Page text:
Even as housing prices plummeted and unemployment rates hit double digits, the so-called Great Recession did not correspond to a surge of Americans in poverty, according to a new USC study released today.
Using the latest census figures, the study’s authors found conditions in California – one of the more visible examples of a boom and bust with scores of foreclosed homes and long unemployment lines – mostly improved since 2000.
The report, “California Roller Coaster: Income and Housing in Boom and Bust, 1990-2010,” is the first comprehensive assessment of the Great Recession that evaluates how California and Los Angeles fared when compared to the nation as a whole.
It found Los Angeles was spared the devastating spike in poverty it endured during the early 1990s recession. Housing demand in the region is also coming back to life here whereas the rest of the nation continues to languish.
“It’s surprising to see how well Los Angeles has fared despite greater losses than the nation in housing prices and employment,” said lead author Dowell Myers, professor of urban planning and demography with the USC School of Policy, Planning, and Development. “This is the opposite of the 1990s recession when Los Angeles was hit so much harder than the nation.”
Young adults were the group hit hardest by the economic downturn, suffering higher unemployment rates, poverty and the greatest losses in homeownership in the last decade.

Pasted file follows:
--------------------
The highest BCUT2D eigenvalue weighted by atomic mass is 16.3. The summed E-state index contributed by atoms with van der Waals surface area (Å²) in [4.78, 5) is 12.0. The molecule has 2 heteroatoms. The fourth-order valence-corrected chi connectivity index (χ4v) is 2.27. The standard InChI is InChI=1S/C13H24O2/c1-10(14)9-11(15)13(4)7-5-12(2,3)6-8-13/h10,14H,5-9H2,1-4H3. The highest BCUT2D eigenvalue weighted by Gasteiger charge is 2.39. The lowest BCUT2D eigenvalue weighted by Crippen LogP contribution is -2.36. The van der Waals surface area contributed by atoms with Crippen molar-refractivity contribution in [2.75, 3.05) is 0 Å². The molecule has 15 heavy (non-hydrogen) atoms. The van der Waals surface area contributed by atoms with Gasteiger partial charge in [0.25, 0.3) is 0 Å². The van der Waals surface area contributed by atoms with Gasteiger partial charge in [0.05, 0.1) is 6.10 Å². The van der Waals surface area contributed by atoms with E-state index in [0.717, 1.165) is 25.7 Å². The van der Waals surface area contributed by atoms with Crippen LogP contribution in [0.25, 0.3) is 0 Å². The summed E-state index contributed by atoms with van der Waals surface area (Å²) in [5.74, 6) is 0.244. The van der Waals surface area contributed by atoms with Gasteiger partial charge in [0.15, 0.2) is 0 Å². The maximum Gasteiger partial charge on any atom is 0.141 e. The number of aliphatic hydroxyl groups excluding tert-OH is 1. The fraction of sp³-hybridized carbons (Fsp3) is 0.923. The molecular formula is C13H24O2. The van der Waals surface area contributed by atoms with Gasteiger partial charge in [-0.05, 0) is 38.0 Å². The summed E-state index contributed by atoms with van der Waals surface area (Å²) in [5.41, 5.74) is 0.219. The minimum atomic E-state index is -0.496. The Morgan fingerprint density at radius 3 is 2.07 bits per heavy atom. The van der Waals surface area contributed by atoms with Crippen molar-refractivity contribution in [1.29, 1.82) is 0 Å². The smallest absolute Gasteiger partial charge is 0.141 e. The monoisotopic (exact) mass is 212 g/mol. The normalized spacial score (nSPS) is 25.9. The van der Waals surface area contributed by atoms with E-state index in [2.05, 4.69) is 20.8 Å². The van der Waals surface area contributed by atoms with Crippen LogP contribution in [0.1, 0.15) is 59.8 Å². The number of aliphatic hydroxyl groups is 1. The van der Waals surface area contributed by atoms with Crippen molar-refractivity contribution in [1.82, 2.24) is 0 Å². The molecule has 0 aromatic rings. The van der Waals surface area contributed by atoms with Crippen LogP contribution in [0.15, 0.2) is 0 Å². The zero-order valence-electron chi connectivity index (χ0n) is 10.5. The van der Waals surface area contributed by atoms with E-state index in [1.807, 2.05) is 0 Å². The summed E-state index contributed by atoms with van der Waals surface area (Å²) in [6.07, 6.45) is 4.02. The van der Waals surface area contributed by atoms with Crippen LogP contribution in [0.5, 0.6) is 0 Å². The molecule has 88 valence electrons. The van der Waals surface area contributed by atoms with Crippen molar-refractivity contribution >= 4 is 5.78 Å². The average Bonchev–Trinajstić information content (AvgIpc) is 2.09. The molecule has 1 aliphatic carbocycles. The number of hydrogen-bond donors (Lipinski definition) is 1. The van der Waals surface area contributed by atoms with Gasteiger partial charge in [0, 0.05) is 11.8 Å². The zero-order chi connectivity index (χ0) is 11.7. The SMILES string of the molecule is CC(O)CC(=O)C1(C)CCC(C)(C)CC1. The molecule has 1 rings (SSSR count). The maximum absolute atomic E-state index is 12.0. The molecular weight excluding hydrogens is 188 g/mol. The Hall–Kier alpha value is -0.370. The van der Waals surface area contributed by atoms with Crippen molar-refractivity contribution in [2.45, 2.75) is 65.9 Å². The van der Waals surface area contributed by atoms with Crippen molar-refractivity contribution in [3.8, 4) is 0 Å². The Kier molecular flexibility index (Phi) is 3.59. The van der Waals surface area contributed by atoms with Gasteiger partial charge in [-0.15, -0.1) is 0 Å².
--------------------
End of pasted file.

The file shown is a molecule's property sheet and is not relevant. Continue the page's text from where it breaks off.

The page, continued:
Among the most notable findings of the report:
• The national poverty rate rose at the same rate during the Great Recession as during the economic boom of the 2000s. From 2006 to 2009, the percentage of Americans in poverty increased from 13.3 percent to 14.3 percent.
• Even after the economic crash, household incomes in Los Angeles topped the nationwide average by 8.3 percent in 2009.
• Over the last decade in California and Los Angeles, median household income in real dollars and house values improved. The poverty and homeownership rates stayed flat.
But while Californians overall may have been hit less hard than we think, young adults fared the worst.
Nearly 20 percent of 16- to 24-year-olds looking for work were unemployed in 2009.
Among those aged 25 to 44, homeownership rates fell by 5.4 percentage points from 2006 to 2009.
“The younger generation was especially damaged by this cycle of events, and some of them may have been permanently dislodged to the status of renters,” Myers wrote. “But we might hope that the reduced house prices also have lowered the barrier to homeownership for countless others.”
Myers is director of the USC Population Dynamics Research Group and a specialist in urban growth and development with expertise as a planner and urban demographer.
He has been an adviser to the U.S. Census Bureau and authored Analysis With Local Census Data: Portraits of Change (Academic Press, 1992), the most widely referenced work on census analysis. Recent research projects have focused on the upward mobility of immigrants to Southern California, as well as on projections of the impacts of a growing California population.
Myers’ collaborators were USC graduate students Ray Calnan, Anna Jacobsen and Josh Wheeler.
This report is part of a larger study funded by the Los Angeles-based John Randolph Haynes and Dora Haynes Foundation.
For a full copy of the study, visit usc.edu/schools/sppd/research/popdynamics and click on “publications.”